When fishing with a slip bobber rig, it’s best to use a monofilament mainline of 6 to 10lb. A braided mainline of around 6lb is your best choice when using small lures and jigs.
While most yellow perch will have an average size of 7 to 12 inches and 3 to 12 ounces, this panfish species can reach a maximum size of about 18 to 20 inches and 4 pounds. A trophy perch is a fish of at least 14 inches and 1.5lb in most waters.
When lure fishing or drop-shotting for perch, a size 1000 to 2000 spinning reel is your absolute best pick. For perch fishing with live bait on the float or bottom, you should instead use a size 2500 to 3000 spinning reel.
The very best live bait rigs for perch include the float rig for the upper and middle water levels, as well as the paternoster, running and maggot feeder rig for the lower water levels and for fishing directly on the bottom. You can present both baitfish, worms or maggots with these rigs.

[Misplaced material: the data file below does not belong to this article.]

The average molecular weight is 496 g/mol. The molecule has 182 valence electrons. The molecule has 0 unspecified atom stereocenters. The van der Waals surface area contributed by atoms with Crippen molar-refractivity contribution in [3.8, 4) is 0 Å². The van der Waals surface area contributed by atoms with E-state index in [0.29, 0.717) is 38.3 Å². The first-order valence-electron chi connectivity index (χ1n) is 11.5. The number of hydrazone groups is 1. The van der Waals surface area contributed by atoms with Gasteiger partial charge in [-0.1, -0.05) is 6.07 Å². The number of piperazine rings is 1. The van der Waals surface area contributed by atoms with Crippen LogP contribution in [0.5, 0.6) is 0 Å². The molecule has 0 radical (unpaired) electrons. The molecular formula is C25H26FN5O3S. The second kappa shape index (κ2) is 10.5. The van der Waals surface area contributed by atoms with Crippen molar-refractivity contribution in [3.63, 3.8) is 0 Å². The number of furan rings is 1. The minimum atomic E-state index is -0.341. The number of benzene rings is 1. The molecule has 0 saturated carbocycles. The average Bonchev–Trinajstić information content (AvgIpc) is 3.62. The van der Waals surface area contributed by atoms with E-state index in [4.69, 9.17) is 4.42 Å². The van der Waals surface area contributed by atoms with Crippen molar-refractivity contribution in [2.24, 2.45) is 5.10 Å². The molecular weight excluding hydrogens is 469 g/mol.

Of course, there isn’t a guarantee for success, but many times, the tips contained in this article have landed me perch when the going was tough and I was close to giving up and heading home empty-handed.
Ledgering for perch is pretty simple; all you need is a simple running or paternoster rig with a fluorocarbon or thin wire trace and, depending on the size of the fish, a size 4 to 8 wide gape hook. The best baits for ledgered perch include live bleak, roach and rudd, as well as lobworms, prawns and maggots.